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IN SHORT: Cranky was surprised. He liked it.
And the reason I was surprised is that, in the past, I have found Don Bluth's animated films too cloying and cute. But Cranky tries hard not to make comparisons, so off we go...
The problem with creating an animated feature is that it takes a great amount of time to make them. Don Bluth and Gary Goldman, creators of Anastasia must have freaked when the real life mystery of whether or not the woman calling herself Anastasia was, indeed, the daughter of the murdered Czar of Russia. DNA evidence proved she wasn't. PBS ran a very good documentary on the discovery of the Czar's remains and subsequent testing last year. It still runs from time to time.
Then again, the villain of this movie is Rasputin (voiced by Christopher Lloyd) who, in real life, was murdered long before the Czar. Regardless of reality, Bluth and Goldman have delivered a movie which, at times, is absolutely spectacular. When it's not, it's still a damn fine piece of work.
If you've read any Cranky reviews of animated movies, you know a) I am a fiend when it comes to the form and b) with one exception, I've always wound up bitching about the same thing. In this case I'm gonna bitch again. I'll save it for the end.
In the fantasy world of Anastasia, the Royal Court at St. Petersburg is "filled with enchantment...with parties." A curse on the Royal family by the evil Rasputin brings the Kingdom down. Only the 8-year-old Anastasia (Kirsten Dunst) and her grandmother escape the doom that befalls the family, aided by Dimitri, a kitchen boy. Ten years later the city is a gloomy place and...
...waitasec. Cranky's Great-Grandfather was in service to the Czar at St. Petersburg, and it wasn't such a great place if you weren't wearing diamonds on your head. OK, Ten years later...
...there's a large reward outstanding to anyone who can reunite the Dowager Empress Marie (that's grandma, Angela Lansbury) and Anastasia. Needless to say, there are a lot of fakers and schemers wanting the cash, including the grown Dimitri (John Cusack) and comic conspirator Vladimir (Kelsey Grammer), who convince an 18 year old amnesiac named Anya (Meg Ryan) to play the role. Anya will be "trained" during the journey to the Empress' home in Paris, and the key to their scheme is a music box given by Grandma to granddaughter. But writing in Limbo is Rasputin, who sold his soul in exchange for the demise of the royals, but never "died". He vows to bring a quick demise to the girl he recognizes as the Last of the Romanovs.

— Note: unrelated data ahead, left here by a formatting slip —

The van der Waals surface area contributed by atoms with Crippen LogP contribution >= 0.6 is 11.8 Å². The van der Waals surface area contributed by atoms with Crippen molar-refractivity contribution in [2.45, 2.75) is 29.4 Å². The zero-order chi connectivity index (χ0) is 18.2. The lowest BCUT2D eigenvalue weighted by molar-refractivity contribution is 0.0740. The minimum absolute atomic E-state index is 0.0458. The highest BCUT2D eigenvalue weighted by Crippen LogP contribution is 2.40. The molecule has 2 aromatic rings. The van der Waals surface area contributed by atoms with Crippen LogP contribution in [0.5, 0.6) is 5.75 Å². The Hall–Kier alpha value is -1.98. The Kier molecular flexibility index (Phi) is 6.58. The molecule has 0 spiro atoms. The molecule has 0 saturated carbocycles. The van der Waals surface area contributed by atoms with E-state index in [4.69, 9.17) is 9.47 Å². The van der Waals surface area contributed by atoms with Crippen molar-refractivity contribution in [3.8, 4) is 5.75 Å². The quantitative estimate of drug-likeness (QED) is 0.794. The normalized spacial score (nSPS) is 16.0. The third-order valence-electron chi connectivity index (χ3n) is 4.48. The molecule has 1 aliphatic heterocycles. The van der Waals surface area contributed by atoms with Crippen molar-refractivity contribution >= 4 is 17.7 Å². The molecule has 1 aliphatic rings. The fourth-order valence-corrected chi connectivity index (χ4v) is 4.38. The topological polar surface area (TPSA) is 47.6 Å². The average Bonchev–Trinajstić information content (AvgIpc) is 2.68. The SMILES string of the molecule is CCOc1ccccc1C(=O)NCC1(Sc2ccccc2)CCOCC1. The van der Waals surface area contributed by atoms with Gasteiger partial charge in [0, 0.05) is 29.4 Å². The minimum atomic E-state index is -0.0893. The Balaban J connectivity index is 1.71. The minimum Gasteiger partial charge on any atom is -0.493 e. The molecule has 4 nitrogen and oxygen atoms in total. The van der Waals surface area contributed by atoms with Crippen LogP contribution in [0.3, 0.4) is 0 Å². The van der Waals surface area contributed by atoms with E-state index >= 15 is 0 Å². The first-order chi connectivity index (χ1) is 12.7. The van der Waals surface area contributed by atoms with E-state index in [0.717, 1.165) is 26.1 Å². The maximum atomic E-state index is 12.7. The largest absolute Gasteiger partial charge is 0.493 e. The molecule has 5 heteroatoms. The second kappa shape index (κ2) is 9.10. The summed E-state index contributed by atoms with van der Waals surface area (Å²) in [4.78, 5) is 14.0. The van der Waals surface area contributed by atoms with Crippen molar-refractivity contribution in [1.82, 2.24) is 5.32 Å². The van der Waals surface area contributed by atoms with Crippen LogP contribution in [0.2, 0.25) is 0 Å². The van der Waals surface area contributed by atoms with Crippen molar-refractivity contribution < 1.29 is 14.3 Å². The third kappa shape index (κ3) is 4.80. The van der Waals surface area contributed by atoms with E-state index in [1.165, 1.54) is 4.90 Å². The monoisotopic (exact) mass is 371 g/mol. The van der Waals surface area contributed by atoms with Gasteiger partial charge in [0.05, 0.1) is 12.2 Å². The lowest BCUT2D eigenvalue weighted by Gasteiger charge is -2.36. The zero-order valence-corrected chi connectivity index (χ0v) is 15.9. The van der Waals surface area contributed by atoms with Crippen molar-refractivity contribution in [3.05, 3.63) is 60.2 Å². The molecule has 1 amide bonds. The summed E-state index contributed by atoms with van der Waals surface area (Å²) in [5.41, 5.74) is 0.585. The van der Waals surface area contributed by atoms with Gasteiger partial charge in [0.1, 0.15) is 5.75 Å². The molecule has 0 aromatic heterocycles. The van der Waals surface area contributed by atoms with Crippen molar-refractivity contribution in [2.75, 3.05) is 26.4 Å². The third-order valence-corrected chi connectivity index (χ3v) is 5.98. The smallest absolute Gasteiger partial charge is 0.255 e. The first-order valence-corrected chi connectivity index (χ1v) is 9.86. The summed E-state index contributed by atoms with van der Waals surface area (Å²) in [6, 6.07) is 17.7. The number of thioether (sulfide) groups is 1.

That's about all you need to know. Anastasia tosses in a full complement of action sequences and spectacular set pieces -- there's the equivalent of a crane shot of the city that is breathtaking, and the party sequences ain't blowing smoke. There are also the required cute animals, an albino bat named Bartok (voiced by Hank Azaria, who can't decide whether to do a Russian accent or the dog-walker character he does on TV's "Mad About You") who is comic relief to Rasputin, and a cute dog named Pooka, who does the Lassie shtick.
Fiend time: While the big scenes are spectacular, the animation on specific characters doesn't "look" right. This is more obvious on the Anastasia character, whose body doesn't react properly to the songs she sings and whose lips can't always keep up with the stream of dialog. Dimitri is more on the mark. Frankly, had it not been for the unceasing torrent of songs, Cranky probably wouldn't have noticed.
The songs all sound very much like clones of big show songs. Any of them could've come out of the mouths of Julie Andrews, or Angela Lansbury or Tim Curry (Rasputin's big number "In the Dark of the Night" had the feel of The Rocky Horror Picture Show, if not the innuendo) and, as with most every animated flick I've seen, there's way too many of 'em. Just when you think you've had enough, another one comes blasting out of the screen. The first four story songs set up everything very nicely but enough is enough.
Much stronger is the script: a story of a broken family reunited, of bad guys doing "the right thing," and evil guys meeting an appropriate end. The three year old behind me was scared silly, and Cranky actually got misty over the emotions running rampant in the reunion of Anya/Anastasia and her Grandma.
The biggest surprise of all is that, all dressed up, the grown up Anastasia is a dead ringer for Audrey Hepburn, and no Russian ever looked that good....
On average, a first run movie ticket will run you Eight Bucks. Were Cranky able to set his own price for Anastasia, he would have paid . . .
Damn think almost made Cranky cry. Cranky hates that.
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